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Bono on his dad, the new single, U2's image and Anton Corbijn's stunning new book. Great interview.

'Bob Hewson loved opera. Now, whenever his son Bono hits the high notes, he
can't help but think of him. U2's charismatic front man talks to Sean O'Hagan in The Observer magazine this morning, about the song he wrote for his father's funeral, how photographer Anton Corbijn taught the band to experiment and a life-changing moment in an African orphanage.'

Here we carry a little teaser, click the link to read the whole of Sean O'Hagan's excellent piece.

'It is 22 years since the most famous photographer in rock met the four gauche young Irishmen who were destined to become the biggest rock group in
the world. Back then Anton Corbijn - an implausibly tall Dutchman - worked for NME, and carried just two 35mm cameras. Back then, U2 looked like a bunch of Dublin scruffs, all ponytails and shaggy cuts, and sounded as resolutely unfashionable as their taste in headwear suggested.

'That's me wearing what Larry used to refer to as "the souffle" on my head,'
says Bono. 'That's the beret they begged me not to wear.' He sighs in a way
that suggests that they - the other three - were right. Corbijn, though, somehow made even the young, beret-wearing Bono look, if not cool, certainly
credible.

Bono has decamped to his house in the south of France on the eve of another
marathon U2 world tour, which begins in San Diego next month. He is leafing
through selected images from U2 & I, a lavishly packaged diary of Corbijn's
long relationship with the band. As the 400-odd pages attest, it is difficult to imagine another pop group whose music, in all its myriad shapes and forms, has been so defined by a single photographer. 'I think of Anton as a collaborator, visually,' elaborates Bono. 'He taught us to experiment.'

The book's trajectory of images backs up that statement. Here, for instance,
is U2 as an awkward and uneasy young group, looking all at sea in the sleek
and shiny early Eighties pop world. Flick forward a decade, and here is U2
hamming it up in drag for the quantum leap into irony and sonic
experimentation that occurred around the Zoo TV tour in 1995. Here is the
young Bono, in yet another hat, looking like a Hopi Indian, and staring at
the camera with the suspicion that it might indeed steal his soul, or, at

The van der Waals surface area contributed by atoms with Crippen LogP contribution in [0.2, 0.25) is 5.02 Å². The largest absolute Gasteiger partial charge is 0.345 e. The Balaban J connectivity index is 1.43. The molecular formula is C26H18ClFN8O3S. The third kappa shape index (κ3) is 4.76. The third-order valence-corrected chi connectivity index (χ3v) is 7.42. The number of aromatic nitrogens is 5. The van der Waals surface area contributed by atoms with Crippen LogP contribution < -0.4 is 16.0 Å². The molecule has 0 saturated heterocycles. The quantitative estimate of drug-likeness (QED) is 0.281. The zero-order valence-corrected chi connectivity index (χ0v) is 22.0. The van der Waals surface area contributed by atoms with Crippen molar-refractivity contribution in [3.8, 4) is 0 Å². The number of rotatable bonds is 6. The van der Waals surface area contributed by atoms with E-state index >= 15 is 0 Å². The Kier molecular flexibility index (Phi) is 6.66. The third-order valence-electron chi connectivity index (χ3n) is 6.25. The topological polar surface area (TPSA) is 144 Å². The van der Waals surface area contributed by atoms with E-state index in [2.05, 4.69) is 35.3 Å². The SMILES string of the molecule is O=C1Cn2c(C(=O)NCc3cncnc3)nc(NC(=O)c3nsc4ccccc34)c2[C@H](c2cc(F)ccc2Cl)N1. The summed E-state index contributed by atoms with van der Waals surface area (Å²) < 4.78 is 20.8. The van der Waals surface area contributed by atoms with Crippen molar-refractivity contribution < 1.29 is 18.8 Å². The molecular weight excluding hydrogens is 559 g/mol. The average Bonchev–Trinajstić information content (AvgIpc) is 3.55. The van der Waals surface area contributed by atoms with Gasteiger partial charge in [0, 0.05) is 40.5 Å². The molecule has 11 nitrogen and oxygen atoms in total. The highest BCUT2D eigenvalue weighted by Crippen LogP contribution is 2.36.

least, compromise his integrity.

Flick forward again, and here is Bono as The Fly, playing the role of the
world's biggest rock star to the max, lounging in a bath several storeys
above Broadway, in shades, with champagne on ice. Even without the music,
you can trace, in these images, that great leap from monochrome to
Technicolor, from po-faced to po-mo and beyond.

'There was definitely a sense, early on, that we didn't belong,' says Bono.
'I suppose we felt guilty we weren't real rock stars. We felt that we were
pretending. And we sensed disappointment from other people that we were so
awkward.'
From the people around you? 'No. It was a more general thing. It was, like, "Of all the people to become the biggest rock band in the world, who would have thought it would be them?" That was a prevailing attitude. That we didn't have the star thing down.'

And, for a considerable while - say, the first 10 years of their existence, an eternity in pop terms - they really didn't have the star thing down. What is palpable in the early photographs is the sense of a would-be rock group not quite knowing how to be. Though they were inspired by Seventies punk, and by the Clash in particular, there is no rebel posturing on display ere.

'Well, we tried it, but it didn't work,' says Bono, laughing. 'We tried on various guises before we found ourselves. I think the only time we were self-conscious was when the cameras came out. The thing is, we knew we didn't know how to look good. We were acutely aware of that. Our attitude has always been: if you don't know, find somebody who does. In this instance, that somebody was Anton.' Corbijn obviously saw some seed of greatness in the group, despite the hats...'

Read the whole of this great piece here


Anton Corbijn's U2&i is published by Schirmer.
An exhibition, 22:U2, sponsored by GQ, runs from 23 February to 31 March at
the Michael Hoppen Gallery, 3 Jubilee Place, London SW3.
U2's single 'Sometimes You Can't Make It On Your Own' is released outside
Canada, the US and South America, tomorrow.

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